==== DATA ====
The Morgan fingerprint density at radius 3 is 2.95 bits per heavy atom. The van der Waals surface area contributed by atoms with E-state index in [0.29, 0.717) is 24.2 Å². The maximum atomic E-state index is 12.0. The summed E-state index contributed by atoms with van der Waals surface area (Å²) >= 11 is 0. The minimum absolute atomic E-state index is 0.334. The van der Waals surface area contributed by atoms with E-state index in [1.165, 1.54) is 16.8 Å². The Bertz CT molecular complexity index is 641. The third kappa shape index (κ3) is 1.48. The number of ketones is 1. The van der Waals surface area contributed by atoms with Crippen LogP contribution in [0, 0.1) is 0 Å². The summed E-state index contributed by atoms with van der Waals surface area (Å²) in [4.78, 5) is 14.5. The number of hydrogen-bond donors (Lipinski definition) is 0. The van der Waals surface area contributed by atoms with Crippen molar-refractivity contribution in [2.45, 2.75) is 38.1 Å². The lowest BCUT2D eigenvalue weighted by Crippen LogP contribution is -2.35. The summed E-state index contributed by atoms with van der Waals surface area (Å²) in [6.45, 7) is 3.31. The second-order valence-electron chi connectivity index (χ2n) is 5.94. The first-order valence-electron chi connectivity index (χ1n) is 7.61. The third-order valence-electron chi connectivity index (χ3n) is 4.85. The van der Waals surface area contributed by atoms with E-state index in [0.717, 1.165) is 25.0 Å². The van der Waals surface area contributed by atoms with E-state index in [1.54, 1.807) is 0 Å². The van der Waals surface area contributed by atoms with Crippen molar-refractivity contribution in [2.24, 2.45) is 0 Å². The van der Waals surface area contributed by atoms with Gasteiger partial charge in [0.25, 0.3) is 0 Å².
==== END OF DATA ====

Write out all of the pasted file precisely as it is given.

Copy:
The Morgan fingerprint density at radius 3 is 2.95 bits per heavy atom. The van der Waals surface area contributed by atoms with E-state index in [0.29, 0.717) is 24.2 Å². The maximum atomic E-state index is 12.0. The summed E-state index contributed by atoms with van der Waals surface area (Å²) >= 11 is 0. The minimum absolute atomic E-state index is 0.334. The van der Waals surface area contributed by atoms with E-state index in [1.165, 1.54) is 16.8 Å². The Bertz CT molecular complexity index is 641. The third kappa shape index (κ3) is 1.48. The number of ketones is 1. The van der Waals surface area contributed by atoms with Crippen LogP contribution in [0, 0.1) is 0 Å². The summed E-state index contributed by atoms with van der Waals surface area (Å²) in [4.78, 5) is 14.5. The number of hydrogen-bond donors (Lipinski definition) is 0. The van der Waals surface area contributed by atoms with Crippen molar-refractivity contribution in [2.45, 2.75) is 38.1 Å². The lowest BCUT2D eigenvalue weighted by Crippen LogP contribution is -2.35. The summed E-state index contributed by atoms with van der Waals surface area (Å²) in [6.45, 7) is 3.31. The second-order valence-electron chi connectivity index (χ2n) is 5.94. The first-order valence-electron chi connectivity index (χ1n) is 7.61. The third-order valence-electron chi connectivity index (χ3n) is 4.85. The van der Waals surface area contributed by atoms with E-state index in [0.717, 1.165) is 25.0 Å². The van der Waals surface area contributed by atoms with E-state index in [1.54, 1.807) is 0 Å². The van der Waals surface area contributed by atoms with Crippen molar-refractivity contribution in [2.24, 2.45) is 0 Å². The van der Waals surface area contributed by atoms with Gasteiger partial charge in [0.25, 0.3) is 0 Å².